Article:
Some really good stuff in here. I flip a-lot! Perhaps 6-8 times a season. Before you get all excited and tell me I need to back off and run less Class V, consider that I rarely flip in Class V and frequently run meat lines in Class III-IV with big features and calmer water below. Most folks don't intentionally seek these features out since there is obviously a good chance of flipping, but I think it is a good way to go for practice. Certainly enables one to speak from experience on a thread like this if nothing else.

On re-flipping in general, a heavy gear boat will require multiple people (or pulley system/derig) to reflip no matter how much you weigh or how good you are. Simple physics limitation. This is best done in an eddy or by the side of the river (don't want to have multiple swimmers again!). To get the boat to the eddy towing and/or people on top of upside down boat paddling are best. Do not attempt to bump/push! It doesn't work!

On mid-current re-flip, Only do this with a light boat that 1 -2 people can flip. Get all swimmers out of the water before doing this! As it comes over keep ahold of the flip line so you are not separated. Beware of the river around/downstream.

Tag-lines and flip-lines are different. Tag-lines are the 1" x ~9' poly webbing coming from the bow and stern of each tube on a cat. They are not useful for re-flipping, but incredibly useful for a variety of other things. Watching your boat drift away after you were unexpectedly tossed? Grab the tag-line. Buddy catching you in a small eddy? Grab the tag-line. Towing a upside down or right side up boat? Tag-line. Quick tie off? Tag-line. I have never seen a raft use 'em but it could make sense on a light paddle boat or small oar rig. Some say entrapment hazard. I say more good than harm. The reason not to use tubular webbing is it bunches at the end over time. Sure, it's strong, but it creates more of a hazard.

There are a bunch of different types of flip lines. I prefer ones that are pre-rigged to the boat rather than the waist wrap or cord in pfd pocket. This is primarily because it is difficult to get the cord off you waist or out of your pocket and onto the boat if the upside down boat (less stable with less to hang onto) is moving at all. All four types of pre-rigged flip-lines tend to work well:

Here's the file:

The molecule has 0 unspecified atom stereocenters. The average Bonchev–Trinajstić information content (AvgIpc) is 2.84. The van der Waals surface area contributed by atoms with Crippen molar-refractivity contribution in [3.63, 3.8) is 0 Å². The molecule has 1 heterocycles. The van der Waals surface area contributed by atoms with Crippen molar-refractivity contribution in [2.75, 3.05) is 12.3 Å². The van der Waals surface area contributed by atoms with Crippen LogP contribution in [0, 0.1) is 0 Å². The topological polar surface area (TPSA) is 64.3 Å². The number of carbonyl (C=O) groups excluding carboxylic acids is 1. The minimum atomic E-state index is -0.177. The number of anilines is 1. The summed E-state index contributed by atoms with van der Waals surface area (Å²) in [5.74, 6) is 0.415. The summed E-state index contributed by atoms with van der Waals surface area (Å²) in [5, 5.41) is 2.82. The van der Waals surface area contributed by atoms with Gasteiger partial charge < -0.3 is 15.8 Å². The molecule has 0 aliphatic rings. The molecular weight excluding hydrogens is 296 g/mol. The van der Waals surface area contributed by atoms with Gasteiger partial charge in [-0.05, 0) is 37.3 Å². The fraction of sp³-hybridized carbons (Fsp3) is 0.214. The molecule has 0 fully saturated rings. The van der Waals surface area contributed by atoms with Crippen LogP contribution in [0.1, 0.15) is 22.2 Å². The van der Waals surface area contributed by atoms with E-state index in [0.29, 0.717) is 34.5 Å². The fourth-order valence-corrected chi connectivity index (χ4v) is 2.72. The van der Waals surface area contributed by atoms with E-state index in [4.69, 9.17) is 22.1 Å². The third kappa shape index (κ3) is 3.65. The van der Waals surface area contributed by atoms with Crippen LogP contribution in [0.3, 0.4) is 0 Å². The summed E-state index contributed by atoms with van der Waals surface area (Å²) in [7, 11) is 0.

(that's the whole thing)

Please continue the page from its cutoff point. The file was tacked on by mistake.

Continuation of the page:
• Simple strap: Like a tag line but at the middle of the boat. Simple and works, but has more potential to get caught around oar or paddle. On rafts these can be girth hitched onto the floor lacing. I run that on my light paddle raft and its great.
  • Rope in bag: A bunch of places sell them and they work well. A bit of a pain to get the rope out of the bag, especially if it is tied on your frame (underwater after flip).
  • Bungee Flip Line: Cats mostly, although could work next to the floor lacing on raft. Attaches fore and aft and stretches (bungee) to get good leverage for flip. Homebrew Bungee Flip Lines | Western Rafter. Stows out of the way nicely, but can limit the length/leverage so test with full rig. I run these on cat.
  • Rope all the way under: Single strap attaches to frame on both sides and runs under boat. Nice for climbing on upside down boat. Be prepared to cut strap if you can't get the leverage you need while tied on both ends. Should be tight to avoid snagging. I think this has a larger snagging hazard than any of the other options and choose not to use it.
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Old 08-09-2014   #14
lhowemt's Avatar
at my house, Montana
Paddling Since: 2020
Join Date: Apr 2007
Posts: 4,345
Keith are you coming to Idaho for Labor Day to test your non-flipping skills?

Sent from my SCH-I545 using Mountain Buzz mobile app

I am a river, babe - I've got plenty of time, I don't know where I'm going, I'm just following the lines..... - "We are water" by Shaye